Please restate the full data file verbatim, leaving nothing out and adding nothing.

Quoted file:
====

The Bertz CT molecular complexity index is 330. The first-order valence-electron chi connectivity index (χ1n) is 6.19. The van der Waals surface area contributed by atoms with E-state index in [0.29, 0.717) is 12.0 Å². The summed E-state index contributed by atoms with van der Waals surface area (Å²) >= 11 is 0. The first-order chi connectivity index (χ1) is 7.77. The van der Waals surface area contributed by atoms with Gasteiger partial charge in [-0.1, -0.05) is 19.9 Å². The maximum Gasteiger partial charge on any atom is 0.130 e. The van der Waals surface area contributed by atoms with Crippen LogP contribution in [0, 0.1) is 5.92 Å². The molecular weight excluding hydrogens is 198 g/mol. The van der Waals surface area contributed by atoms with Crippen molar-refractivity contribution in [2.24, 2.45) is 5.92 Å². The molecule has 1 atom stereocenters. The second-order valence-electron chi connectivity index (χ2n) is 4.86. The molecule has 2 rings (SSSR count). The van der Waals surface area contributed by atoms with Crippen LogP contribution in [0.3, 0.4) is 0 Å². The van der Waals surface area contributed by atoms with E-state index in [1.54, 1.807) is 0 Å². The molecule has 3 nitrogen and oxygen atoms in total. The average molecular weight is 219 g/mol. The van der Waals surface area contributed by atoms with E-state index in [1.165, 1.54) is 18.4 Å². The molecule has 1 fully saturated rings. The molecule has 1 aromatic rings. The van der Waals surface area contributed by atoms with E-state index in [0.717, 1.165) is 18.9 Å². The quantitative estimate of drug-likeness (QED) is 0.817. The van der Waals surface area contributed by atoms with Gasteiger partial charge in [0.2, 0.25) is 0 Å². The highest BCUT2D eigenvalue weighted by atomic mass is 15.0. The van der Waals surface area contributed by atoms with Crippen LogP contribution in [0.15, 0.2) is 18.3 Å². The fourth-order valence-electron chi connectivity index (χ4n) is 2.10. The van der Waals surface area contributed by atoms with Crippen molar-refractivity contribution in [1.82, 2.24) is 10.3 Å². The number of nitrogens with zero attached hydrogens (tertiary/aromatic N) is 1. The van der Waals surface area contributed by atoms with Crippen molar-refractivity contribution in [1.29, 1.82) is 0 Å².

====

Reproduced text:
The Bertz CT molecular complexity index is 330. The first-order valence-electron chi connectivity index (χ1n) is 6.19. The van der Waals surface area contributed by atoms with E-state index in [0.29, 0.717) is 12.0 Å². The summed E-state index contributed by atoms with van der Waals surface area (Å²) >= 11 is 0. The first-order chi connectivity index (χ1) is 7.77. The van der Waals surface area contributed by atoms with Gasteiger partial charge in [-0.1, -0.05) is 19.9 Å². The maximum Gasteiger partial charge on any atom is 0.130 e. The van der Waals surface area contributed by atoms with Crippen LogP contribution in [0, 0.1) is 5.92 Å². The molecular weight excluding hydrogens is 198 g/mol. The van der Waals surface area contributed by atoms with Crippen molar-refractivity contribution in [2.24, 2.45) is 5.92 Å². The molecule has 1 atom stereocenters. The second-order valence-electron chi connectivity index (χ2n) is 4.86. The molecule has 2 rings (SSSR count). The van der Waals surface area contributed by atoms with Crippen LogP contribution in [0.3, 0.4) is 0 Å². The van der Waals surface area contributed by atoms with E-state index in [1.54, 1.807) is 0 Å². The molecule has 3 nitrogen and oxygen atoms in total. The average molecular weight is 219 g/mol. The van der Waals surface area contributed by atoms with E-state index in [1.165, 1.54) is 18.4 Å². The molecule has 1 fully saturated rings. The molecule has 1 aromatic rings. The van der Waals surface area contributed by atoms with E-state index in [0.717, 1.165) is 18.9 Å². The quantitative estimate of drug-likeness (QED) is 0.817. The van der Waals surface area contributed by atoms with Gasteiger partial charge in [0.2, 0.25) is 0 Å². The highest BCUT2D eigenvalue weighted by atomic mass is 15.0. The van der Waals surface area contributed by atoms with Crippen LogP contribution in [0.15, 0.2) is 18.3 Å². The fourth-order valence-electron chi connectivity index (χ4n) is 2.10. The van der Waals surface area contributed by atoms with Crippen molar-refractivity contribution in [1.82, 2.24) is 10.3 Å². The number of nitrogens with zero attached hydrogens (tertiary/aromatic N) is 1. The van der Waals surface area contributed by atoms with Crippen molar-refractivity contribution in [1.29, 1.82) is 0 Å².